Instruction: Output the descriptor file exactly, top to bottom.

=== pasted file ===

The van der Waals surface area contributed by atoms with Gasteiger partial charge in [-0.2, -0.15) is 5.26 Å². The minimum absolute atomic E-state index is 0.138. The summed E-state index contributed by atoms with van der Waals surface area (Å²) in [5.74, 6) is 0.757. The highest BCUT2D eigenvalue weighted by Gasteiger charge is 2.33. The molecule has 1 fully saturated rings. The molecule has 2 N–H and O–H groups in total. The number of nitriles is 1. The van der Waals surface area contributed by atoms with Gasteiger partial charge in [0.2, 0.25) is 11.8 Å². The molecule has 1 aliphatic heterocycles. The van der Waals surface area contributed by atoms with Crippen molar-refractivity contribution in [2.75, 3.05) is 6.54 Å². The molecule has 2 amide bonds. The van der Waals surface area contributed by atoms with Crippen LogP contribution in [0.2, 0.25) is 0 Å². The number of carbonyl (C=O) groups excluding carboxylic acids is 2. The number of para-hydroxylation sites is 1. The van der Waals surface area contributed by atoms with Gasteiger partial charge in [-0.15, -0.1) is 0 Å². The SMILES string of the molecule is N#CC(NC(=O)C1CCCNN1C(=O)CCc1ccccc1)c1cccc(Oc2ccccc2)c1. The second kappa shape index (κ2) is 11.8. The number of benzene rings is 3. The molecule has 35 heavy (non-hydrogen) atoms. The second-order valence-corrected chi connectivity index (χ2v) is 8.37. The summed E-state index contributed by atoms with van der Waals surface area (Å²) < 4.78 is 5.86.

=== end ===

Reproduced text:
The van der Waals surface area contributed by atoms with Gasteiger partial charge in [-0.2, -0.15) is 5.26 Å². The minimum absolute atomic E-state index is 0.138. The summed E-state index contributed by atoms with van der Waals surface area (Å²) in [5.74, 6) is 0.757. The highest BCUT2D eigenvalue weighted by Gasteiger charge is 2.33. The molecule has 1 fully saturated rings. The molecule has 2 N–H and O–H groups in total. The number of nitriles is 1. The van der Waals surface area contributed by atoms with Gasteiger partial charge in [0.2, 0.25) is 11.8 Å². The molecule has 1 aliphatic heterocycles. The van der Waals surface area contributed by atoms with Crippen molar-refractivity contribution in [2.75, 3.05) is 6.54 Å². The molecule has 2 amide bonds. The van der Waals surface area contributed by atoms with Crippen LogP contribution in [0.2, 0.25) is 0 Å². The number of carbonyl (C=O) groups excluding carboxylic acids is 2. The number of para-hydroxylation sites is 1. The van der Waals surface area contributed by atoms with Gasteiger partial charge in [-0.15, -0.1) is 0 Å². The SMILES string of the molecule is N#CC(NC(=O)C1CCCNN1C(=O)CCc1ccccc1)c1cccc(Oc2ccccc2)c1. The second kappa shape index (κ2) is 11.8. The number of benzene rings is 3. The molecule has 35 heavy (non-hydrogen) atoms. The second-order valence-corrected chi connectivity index (χ2v) is 8.37. The summed E-state index contributed by atoms with van der Waals surface area (Å²) < 4.78 is 5.86.